13 January 2016
The Powerball lottery is in the news because the jackpot is up to about $1.5 billion, which sources tell me is a lot of money. The classic stats argument is that you should buy a ticket only if the expected value is greater than the cost of the ticket, which is $2.
Expected value is sum of the value of each possible outcome times the odds of that possible outcome. In this case, it’s the sum of the value times the odds of the 9 ways to win.
Outcome  Odds 

$1,500,000,000  1 in 292,201,338.00 
$1,000,000  1 in 11,688,053.52 
$50,000  1 in 913,129.18 
$100  1 in 36,525.17 
$100  1 in 14,494.11 
$7  1 in 579.76 
$7  1 in 701.33 
$4  1 in 91.98 
$4  1 in 38.32 
Now there’s also an optional addon called “PowerPlay”, which will multiply your winnings by a randomlyselected multiplier (except the jackpot, which remains the same, and the $1 million prize, which doubles to $2 million). The odds for the multiplier are:
Multiplier  Odds 

5  1 in 21.00 
4  1 in 14.00 
3  1 in 3.23 
2  1 in 1.75 
If you do the math ^{1}, that gives us an expected value of about $5.11 for a standard ticket, and $5.57 for a powerplay ticket. Well good grief! That means we should all go buy a bunch of tickets, right? That’s statistics! We even know not to buy powerplay, because the return isn’t as good!^{2}
Well, no, not really. The problem here is that “expected value” is a misleading term. It does not actually tell you what value to expect for a single ticket.
The expected value here is really just the mean winnings for all possible tickets. But means aren’t helpful here because the distribution is so wildly skewed. Almost all of the expected value—about $4.79—comes from an exact winning ticket.
A better way to get reasonable expectations is with a simulation. I wrote a quick one in Python, which you can find the code for in this Jupyter notebook, and I used it to analyze what we can really expect when playing Powerball.
First I ran a simulation of 100 thousand people buying a single ticket, with no powerplay. How did they turn out?
Well, 95,907 people won exactly jack. 3,763 doubled their money with a four dollar win, while a 324 won the princely sum of seven dollars. A full 6 folks won $100. Woohoo! So if you buy a ticket, what’s reasonable to expect?
Big fat goose egg, that’s what. If you’re really lucky? Four bucks.
If you add in the PowerPlay, things aren’t much better:
One guy won $400 in 100,000 trials. 96,078 won nothing. Sure, the prizes are bigger, but for the vast majority of cases, you’re just throwing away $3 instead of two.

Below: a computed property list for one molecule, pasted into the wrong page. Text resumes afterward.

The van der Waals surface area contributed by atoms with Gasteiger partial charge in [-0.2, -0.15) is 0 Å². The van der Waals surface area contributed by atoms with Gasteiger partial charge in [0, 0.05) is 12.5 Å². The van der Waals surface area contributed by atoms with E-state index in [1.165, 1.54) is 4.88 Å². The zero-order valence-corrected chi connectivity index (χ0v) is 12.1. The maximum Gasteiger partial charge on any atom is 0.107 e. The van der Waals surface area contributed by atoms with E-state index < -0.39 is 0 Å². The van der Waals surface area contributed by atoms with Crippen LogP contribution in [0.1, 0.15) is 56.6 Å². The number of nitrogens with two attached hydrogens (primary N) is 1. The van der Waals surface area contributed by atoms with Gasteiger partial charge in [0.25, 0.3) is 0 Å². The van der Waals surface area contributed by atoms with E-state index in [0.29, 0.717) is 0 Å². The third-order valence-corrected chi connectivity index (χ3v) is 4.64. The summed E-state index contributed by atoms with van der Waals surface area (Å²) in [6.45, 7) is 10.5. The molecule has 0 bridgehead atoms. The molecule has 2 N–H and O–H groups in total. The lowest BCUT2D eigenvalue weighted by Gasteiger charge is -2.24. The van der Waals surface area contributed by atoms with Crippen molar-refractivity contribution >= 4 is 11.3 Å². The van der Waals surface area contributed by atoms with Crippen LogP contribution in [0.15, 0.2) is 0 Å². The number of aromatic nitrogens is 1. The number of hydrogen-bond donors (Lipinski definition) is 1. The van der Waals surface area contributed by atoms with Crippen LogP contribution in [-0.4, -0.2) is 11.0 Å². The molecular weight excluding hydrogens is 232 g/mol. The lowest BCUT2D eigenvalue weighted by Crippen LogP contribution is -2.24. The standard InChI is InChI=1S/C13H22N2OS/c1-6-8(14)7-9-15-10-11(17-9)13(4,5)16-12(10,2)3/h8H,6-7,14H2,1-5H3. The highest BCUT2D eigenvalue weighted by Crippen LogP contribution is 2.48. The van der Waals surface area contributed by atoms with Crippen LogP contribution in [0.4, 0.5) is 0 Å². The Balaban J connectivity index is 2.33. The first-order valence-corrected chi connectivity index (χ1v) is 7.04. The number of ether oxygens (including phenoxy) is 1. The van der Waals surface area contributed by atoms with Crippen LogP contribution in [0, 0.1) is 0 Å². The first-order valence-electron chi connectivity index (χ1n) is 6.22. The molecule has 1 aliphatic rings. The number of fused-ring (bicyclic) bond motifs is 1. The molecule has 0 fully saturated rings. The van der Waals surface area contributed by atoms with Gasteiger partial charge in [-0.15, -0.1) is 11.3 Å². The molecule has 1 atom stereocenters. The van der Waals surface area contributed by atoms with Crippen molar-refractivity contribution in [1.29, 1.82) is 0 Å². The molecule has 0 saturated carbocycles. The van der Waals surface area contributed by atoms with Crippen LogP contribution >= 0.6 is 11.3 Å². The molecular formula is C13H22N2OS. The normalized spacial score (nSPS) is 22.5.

But wait a minute. What if I buy more tickets to improve my odds? That should get me closer to the expected value, right? Well, sort of. Remember, the expected value is dominated by that one winning combo.
I ran the simulation again assuming someone bought, 1, 2, 5, 10, 15, 20, 25, 30, 40, and 50 tickets, with 100,000 trials at each ticket level. Here’s the results without PowerPlay:
The dotted line means you break even. The solid blue line is the median outcome, while the shaded area shows the 5th to the 95th percentile. The winnings you can reasonably expect certainly go up over time, but they go up slowly—much more slowly than the cost of buying tickets. Even though you’re getting more wins, you’re generally getting lowvalue results and spending a lot on worthless tickest to make it happen. Even the 95% percentile is earns way below the breakeven level once you get past two tickets. Here’s what it looks like with the PowerPlay:
Basically the same story here. The upside, 95thpercentile result is a bit better, but the more realistic median result isn’t. And “a bit better” in this case means you would still lose money, but not much.
The best median outcome comes from buying one ticket without the PowerPlay option, which is when you just lose $2 and no more. Best feasible result is with the PowerPlay and 2 tickets, where the 95th percentile spent $6 to make $8, the only profit in the 5th to 95th percentile range in the entire simulation.
So what’s the takeaway? First, expected value is overrated for this kind of situation, because you can end up paying too much attention to rare, extreme possiblities. Running a Monte Carlo simulation like the one above gives you more realistic guidance. Expected value may be appropriate for large organizations where you do so many analyses that the oneinamillion shot actually shows up every now and then, but they’re less suited to oneshot decisions.
But second, and more directly, don’t play Powerball. The lottery is still a tax on people who are bad at math. And people who tell you that the statistics say otherwise have not thought all the way through their statistics.

All the math not in the post can be seen in this Jupyter notebook ↩

Actually, I’m being a bit lazy here. Alex Tabarrok has an excellent post explaining why the expected value is a good bit lower than the simple analysis suggests, but that’s beside the point I’m making. ↩